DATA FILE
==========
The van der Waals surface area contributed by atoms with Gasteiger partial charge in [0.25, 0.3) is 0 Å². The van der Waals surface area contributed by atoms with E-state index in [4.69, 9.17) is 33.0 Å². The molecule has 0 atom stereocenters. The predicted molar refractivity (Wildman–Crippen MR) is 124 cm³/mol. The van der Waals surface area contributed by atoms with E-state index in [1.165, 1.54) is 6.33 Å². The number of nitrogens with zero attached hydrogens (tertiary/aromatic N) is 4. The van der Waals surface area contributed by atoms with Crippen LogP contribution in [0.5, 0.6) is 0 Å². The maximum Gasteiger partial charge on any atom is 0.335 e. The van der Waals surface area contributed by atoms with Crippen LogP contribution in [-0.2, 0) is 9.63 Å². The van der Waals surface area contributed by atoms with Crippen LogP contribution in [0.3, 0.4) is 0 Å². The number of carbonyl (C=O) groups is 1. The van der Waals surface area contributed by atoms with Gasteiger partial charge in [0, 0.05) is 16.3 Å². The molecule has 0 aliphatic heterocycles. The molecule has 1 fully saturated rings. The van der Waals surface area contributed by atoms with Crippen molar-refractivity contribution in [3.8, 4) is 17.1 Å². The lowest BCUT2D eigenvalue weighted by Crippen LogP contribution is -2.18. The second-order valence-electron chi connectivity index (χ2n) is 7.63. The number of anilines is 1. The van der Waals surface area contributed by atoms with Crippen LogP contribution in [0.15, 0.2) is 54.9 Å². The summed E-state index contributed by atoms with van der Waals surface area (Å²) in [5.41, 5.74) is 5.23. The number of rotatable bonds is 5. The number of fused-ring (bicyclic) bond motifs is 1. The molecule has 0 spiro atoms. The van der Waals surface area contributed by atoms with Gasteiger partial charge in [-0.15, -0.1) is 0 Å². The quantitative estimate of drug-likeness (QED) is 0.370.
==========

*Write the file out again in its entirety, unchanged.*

The van der Waals surface area contributed by atoms with Gasteiger partial charge in [0.25, 0.3) is 0 Å². The van der Waals surface area contributed by atoms with E-state index in [4.69, 9.17) is 33.0 Å². The molecule has 0 atom stereocenters. The predicted molar refractivity (Wildman–Crippen MR) is 124 cm³/mol. The van der Waals surface area contributed by atoms with E-state index in [1.165, 1.54) is 6.33 Å². The number of nitrogens with zero attached hydrogens (tertiary/aromatic N) is 4. The van der Waals surface area contributed by atoms with Crippen LogP contribution in [0.5, 0.6) is 0 Å². The maximum Gasteiger partial charge on any atom is 0.335 e. The van der Waals surface area contributed by atoms with Crippen LogP contribution in [-0.2, 0) is 9.63 Å². The van der Waals surface area contributed by atoms with Crippen LogP contribution in [0.3, 0.4) is 0 Å². The number of carbonyl (C=O) groups is 1. The van der Waals surface area contributed by atoms with Gasteiger partial charge in [0, 0.05) is 16.3 Å². The molecule has 0 aliphatic heterocycles. The molecule has 1 fully saturated rings. The van der Waals surface area contributed by atoms with Crippen molar-refractivity contribution in [3.8, 4) is 17.1 Å². The lowest BCUT2D eigenvalue weighted by Crippen LogP contribution is -2.18. The second-order valence-electron chi connectivity index (χ2n) is 7.63. The number of anilines is 1. The van der Waals surface area contributed by atoms with Crippen LogP contribution in [0.15, 0.2) is 54.9 Å². The summed E-state index contributed by atoms with van der Waals surface area (Å²) in [5.41, 5.74) is 5.23. The number of rotatable bonds is 5. The number of fused-ring (bicyclic) bond motifs is 1. The molecule has 0 spiro atoms. The van der Waals surface area contributed by atoms with Gasteiger partial charge in [-0.15, -0.1) is 0 Å². The quantitative estimate of drug-likeness (QED) is 0.370.